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Lightning Locker Service and You: Working with SecureDOM

Today's blog post was written by Nathen Drees, Senior Data Integration Developer at Sonoma Partners.

One of Salesforce’s recent major releases is the force enablement of the Lightning LockerService. While Salesforce has done their best to give plenty of warning about the LockerService being force enabled, we still see some of our partners and developers confused about what exactly it is, and if it affects them.

Today we wanted to review what the LockerService is, provide context for when it will affect you, and some recommendations on working within it.

What is the Lightning LockerService?

When Salesforce released the Lightning Experience, it had a vision for the AppExchange: developers could write lots of tiny components, and administrators could install them in their org, promoting code reuse and reducing the need to hire for custom development. It was a win-win proposition for both parties – developers have more chances to sell their individual widgets, while administrators have more options to choose from. But this vision comes with a problem: for this exchange to work, Salesforce needs to guarantee that the various components installed by administrators stay safe from one another, to prevent (accidental or otherwise) runaway scripts from causing too much damage. Unfortunately, browsers don’t natively provide a way for multiple scripts within a page to be sandboxed from one another – everyone has access to (more-or-less) everything on the page.

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Enter Lightning LockerService

This is where the Lightning LockerService comes in to play. It provides each lightning component a “locker” that is must fit within, stricter guidelines on what it’s allowed to do, and how it can communicate with other components.

Here’s a comprehensive introduction to the technical aspects of the LockerService on the Salesforce blog, but the key idea to understand is that components are not able to access anything on the page at any time. If components wish to communicate, they  need to coordinate in some agreed upon manner (such as application events).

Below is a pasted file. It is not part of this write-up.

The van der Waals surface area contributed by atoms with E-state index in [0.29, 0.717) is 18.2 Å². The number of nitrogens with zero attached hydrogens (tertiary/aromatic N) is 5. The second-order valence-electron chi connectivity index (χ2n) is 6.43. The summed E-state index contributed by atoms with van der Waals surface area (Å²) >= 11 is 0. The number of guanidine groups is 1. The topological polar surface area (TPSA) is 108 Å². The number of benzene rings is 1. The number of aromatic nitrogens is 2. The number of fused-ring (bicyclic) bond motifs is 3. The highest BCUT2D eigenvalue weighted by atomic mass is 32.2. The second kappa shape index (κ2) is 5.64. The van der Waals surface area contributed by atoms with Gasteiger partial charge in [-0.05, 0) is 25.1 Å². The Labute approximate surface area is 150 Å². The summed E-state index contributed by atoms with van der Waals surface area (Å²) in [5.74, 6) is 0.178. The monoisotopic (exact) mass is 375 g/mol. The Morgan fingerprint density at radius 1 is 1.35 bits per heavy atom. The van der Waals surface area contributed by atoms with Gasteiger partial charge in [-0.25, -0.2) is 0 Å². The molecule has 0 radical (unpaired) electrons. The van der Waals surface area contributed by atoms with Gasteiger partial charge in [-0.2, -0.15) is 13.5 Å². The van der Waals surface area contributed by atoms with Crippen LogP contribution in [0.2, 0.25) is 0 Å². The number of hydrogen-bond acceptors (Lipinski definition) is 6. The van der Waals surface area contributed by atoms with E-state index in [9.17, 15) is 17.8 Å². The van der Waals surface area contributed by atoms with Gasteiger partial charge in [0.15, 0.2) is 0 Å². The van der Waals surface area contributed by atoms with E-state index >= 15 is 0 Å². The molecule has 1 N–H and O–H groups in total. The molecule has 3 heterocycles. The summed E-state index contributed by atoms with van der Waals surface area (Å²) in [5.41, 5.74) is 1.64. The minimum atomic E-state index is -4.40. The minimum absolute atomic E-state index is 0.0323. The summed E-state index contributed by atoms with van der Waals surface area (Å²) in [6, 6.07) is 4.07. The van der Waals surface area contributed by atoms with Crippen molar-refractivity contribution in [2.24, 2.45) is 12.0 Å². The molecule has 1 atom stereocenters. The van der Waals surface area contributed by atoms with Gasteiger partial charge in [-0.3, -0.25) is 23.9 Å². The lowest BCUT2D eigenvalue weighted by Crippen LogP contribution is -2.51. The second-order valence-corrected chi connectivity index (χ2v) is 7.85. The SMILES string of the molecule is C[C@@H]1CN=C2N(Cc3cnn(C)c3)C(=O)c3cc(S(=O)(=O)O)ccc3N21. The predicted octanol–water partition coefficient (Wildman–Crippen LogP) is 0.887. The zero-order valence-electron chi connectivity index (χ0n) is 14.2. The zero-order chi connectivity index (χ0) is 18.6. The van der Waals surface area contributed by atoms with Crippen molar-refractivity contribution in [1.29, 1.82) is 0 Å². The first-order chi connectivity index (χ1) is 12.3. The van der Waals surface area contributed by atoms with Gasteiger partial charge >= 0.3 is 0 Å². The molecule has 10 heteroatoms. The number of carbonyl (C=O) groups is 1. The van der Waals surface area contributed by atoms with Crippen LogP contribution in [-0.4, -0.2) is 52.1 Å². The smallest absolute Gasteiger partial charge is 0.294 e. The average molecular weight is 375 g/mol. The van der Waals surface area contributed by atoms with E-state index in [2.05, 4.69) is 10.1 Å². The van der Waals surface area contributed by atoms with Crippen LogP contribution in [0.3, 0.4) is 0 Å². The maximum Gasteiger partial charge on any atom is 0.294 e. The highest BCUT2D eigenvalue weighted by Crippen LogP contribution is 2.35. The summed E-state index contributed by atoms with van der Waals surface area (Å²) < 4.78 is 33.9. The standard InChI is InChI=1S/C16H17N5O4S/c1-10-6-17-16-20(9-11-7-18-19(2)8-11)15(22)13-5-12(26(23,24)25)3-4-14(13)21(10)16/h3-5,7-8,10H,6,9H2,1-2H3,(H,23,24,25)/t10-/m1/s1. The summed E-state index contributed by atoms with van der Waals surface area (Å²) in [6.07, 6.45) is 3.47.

Does the Lightning LockerService Affect Me?

If you write Lightning Components, the Lightning LockerService affects you.

Going forward (API version 40+), you will need to ensure that your components adhere to the LockerService’s rules or you may find that they no longer function as expected. However, adhering to the LockerService’s rules isn’t as difficult as it may seem.

Working Within the Lightning LockerService

If you are sticking to the native APIs provided by Lightning Components, enabling the LockerService doesn’t change much for you during development. The main area it impacts is when you try to navigate out of your current component into another – this may no longer work as expected, specifically if those other components are not in the same namespace as yours.

In an attempt to help developers ensure that they’re staying within the guidelines (and also pass a security review), Salesforce released the Salesforce Lightning CLI, which lints the components for known errors and mistakes. Using this tool liberally will help to avoid the common cross-component scripting mistakes that may break your components going forward.

If you do need to work across components, you need to start designing and writing events to let the components communicate amongst themselves. Depending on the structure of the components, you’ll want to consider either an application event or a component event.

Wrapping Up

There are of course many more tricks for making sure your components continue to work with the LockerService, most of them being not very difficult to implement. If you would like help reviewing and/or correcting your components, or are looking to launch your product on the platform but could use the help of experienced developers, contact us and we can help.

Topics: ISV for CRM Salesforce